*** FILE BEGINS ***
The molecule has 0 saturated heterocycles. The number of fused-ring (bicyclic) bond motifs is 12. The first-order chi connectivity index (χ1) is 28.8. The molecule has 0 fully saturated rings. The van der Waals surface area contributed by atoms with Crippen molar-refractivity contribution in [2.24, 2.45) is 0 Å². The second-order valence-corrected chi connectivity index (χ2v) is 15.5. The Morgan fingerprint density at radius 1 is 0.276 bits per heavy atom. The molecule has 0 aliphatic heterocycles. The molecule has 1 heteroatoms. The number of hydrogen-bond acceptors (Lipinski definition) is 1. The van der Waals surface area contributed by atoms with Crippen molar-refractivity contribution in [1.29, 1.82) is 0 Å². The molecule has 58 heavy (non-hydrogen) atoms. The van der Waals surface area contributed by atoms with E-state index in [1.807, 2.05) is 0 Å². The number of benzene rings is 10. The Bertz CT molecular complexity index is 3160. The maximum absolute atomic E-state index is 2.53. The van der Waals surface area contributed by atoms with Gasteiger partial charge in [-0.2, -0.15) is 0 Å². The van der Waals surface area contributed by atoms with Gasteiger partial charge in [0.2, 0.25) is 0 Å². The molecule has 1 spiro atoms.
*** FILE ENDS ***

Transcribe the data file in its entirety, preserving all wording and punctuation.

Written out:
The molecule has 0 saturated heterocycles. The number of fused-ring (bicyclic) bond motifs is 12. The first-order chi connectivity index (χ1) is 28.8. The molecule has 0 fully saturated rings. The van der Waals surface area contributed by atoms with Crippen molar-refractivity contribution in [2.24, 2.45) is 0 Å². The second-order valence-corrected chi connectivity index (χ2v) is 15.5. The Morgan fingerprint density at radius 1 is 0.276 bits per heavy atom. The molecule has 0 aliphatic heterocycles. The molecule has 1 heteroatoms. The number of hydrogen-bond acceptors (Lipinski definition) is 1. The van der Waals surface area contributed by atoms with Crippen molar-refractivity contribution in [1.29, 1.82) is 0 Å². The molecule has 58 heavy (non-hydrogen) atoms. The van der Waals surface area contributed by atoms with E-state index in [1.807, 2.05) is 0 Å². The number of benzene rings is 10. The Bertz CT molecular complexity index is 3160. The maximum absolute atomic E-state index is 2.53. The van der Waals surface area contributed by atoms with Gasteiger partial charge in [-0.2, -0.15) is 0 Å². The van der Waals surface area contributed by atoms with Gasteiger partial charge in [0.2, 0.25) is 0 Å². The molecule has 1 spiro atoms.